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Before making a major purchase such as a home or automobile, there are two reports you should check--your credit report and your credit score.
While most US consumers are familiar with their credit report, some consumers may not be as familiar with their credit score, also known as their FICO score.
Your credit score includes information about your past credit history, bill paying, number of credit accounts and outstanding debt. These factors are then compiled into a statistical system that creditors use to determine your credit worthiness. This system awards points for each factor and helps predict how likely you are to repay a debt. The points are added to create your credit score.
Credit scoring models are complex, but cannot include certain characteristics like race, sex, national origin, religion, or marital status. While age can be a factor, a scoring system must give equal treatment to elderly applicants. Your credit score may also include information from a credit application such as occupation, length of employment and whether you own or rent your home.
Credit scores range from 300-850 with higher scores going to those individuals who are considered better credit risks. The national median credit score is 723. If your score is less than 620, obtaining loans and new credit may prove difficult.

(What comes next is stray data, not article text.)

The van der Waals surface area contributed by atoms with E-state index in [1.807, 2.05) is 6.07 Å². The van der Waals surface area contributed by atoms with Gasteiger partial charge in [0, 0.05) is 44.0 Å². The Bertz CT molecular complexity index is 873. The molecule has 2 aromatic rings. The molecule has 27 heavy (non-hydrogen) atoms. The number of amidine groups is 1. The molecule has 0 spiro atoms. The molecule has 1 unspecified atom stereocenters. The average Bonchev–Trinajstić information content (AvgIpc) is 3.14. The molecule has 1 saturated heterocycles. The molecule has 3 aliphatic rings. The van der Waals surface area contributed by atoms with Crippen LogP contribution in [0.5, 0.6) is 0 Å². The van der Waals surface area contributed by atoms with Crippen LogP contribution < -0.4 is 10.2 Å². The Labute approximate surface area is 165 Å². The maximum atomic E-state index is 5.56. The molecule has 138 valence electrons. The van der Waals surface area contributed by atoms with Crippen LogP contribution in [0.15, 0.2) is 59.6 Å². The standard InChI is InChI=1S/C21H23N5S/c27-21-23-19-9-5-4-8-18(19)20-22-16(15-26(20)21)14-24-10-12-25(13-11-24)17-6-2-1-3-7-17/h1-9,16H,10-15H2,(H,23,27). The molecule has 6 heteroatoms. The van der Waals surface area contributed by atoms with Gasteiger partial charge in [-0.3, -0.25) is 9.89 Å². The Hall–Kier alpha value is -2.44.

To improve your credit score, consider the following:
Pay your bills on time. Payment history makes up 35-percent of your total credit score. Late payments will negatively impact your score.
To avoid worrying about late payments, you might consider choosing direct debit from your checking account to pay mortgage, auto, utilities and other monthly bills.
Pay down your debts and try not to add new charges to your credit cards. The more debt you pay off, the better your credit score.
If you intend to make a major purchase within the next year, start paying off your debt now.
While too much credit can negatively impact your credit score, too little credit can have the same impact. You want enough credit history to prove that you are a responsible credit risk.
Don’t worry about those dozens of credit card offers you receive in the mail each month. While they are very annoying, they will not hurt your credit score, unless you apply for all of them and incur new debt.
It is a good idea to review your credit report at least once a year. To order your free annual report, click on www.annualcreditreport.com or call 1.877.322.8228. You will need to provide your name, address, Social Security number and date of birth. A word of caution. If you receive an e-mail or pop-up ad claiming it's from www.annualcreditreport.com or any of the three nationwide consumer reporting companies or if you receive a phone call offering you a free credit report, do not respond. It is probably a scam. Make sure you initiate the contact.
You will still have to pay for your credit score and the standard report will cost $14.95. To order your credit score, log on to www.myfico.com.
This information is provided with the understanding that The Killbuck Savings Bank Company is not engaged in rendering specific legal, accounting, or other professional services. If specific expert assistance is required, the services of a competent professional person should be sought.
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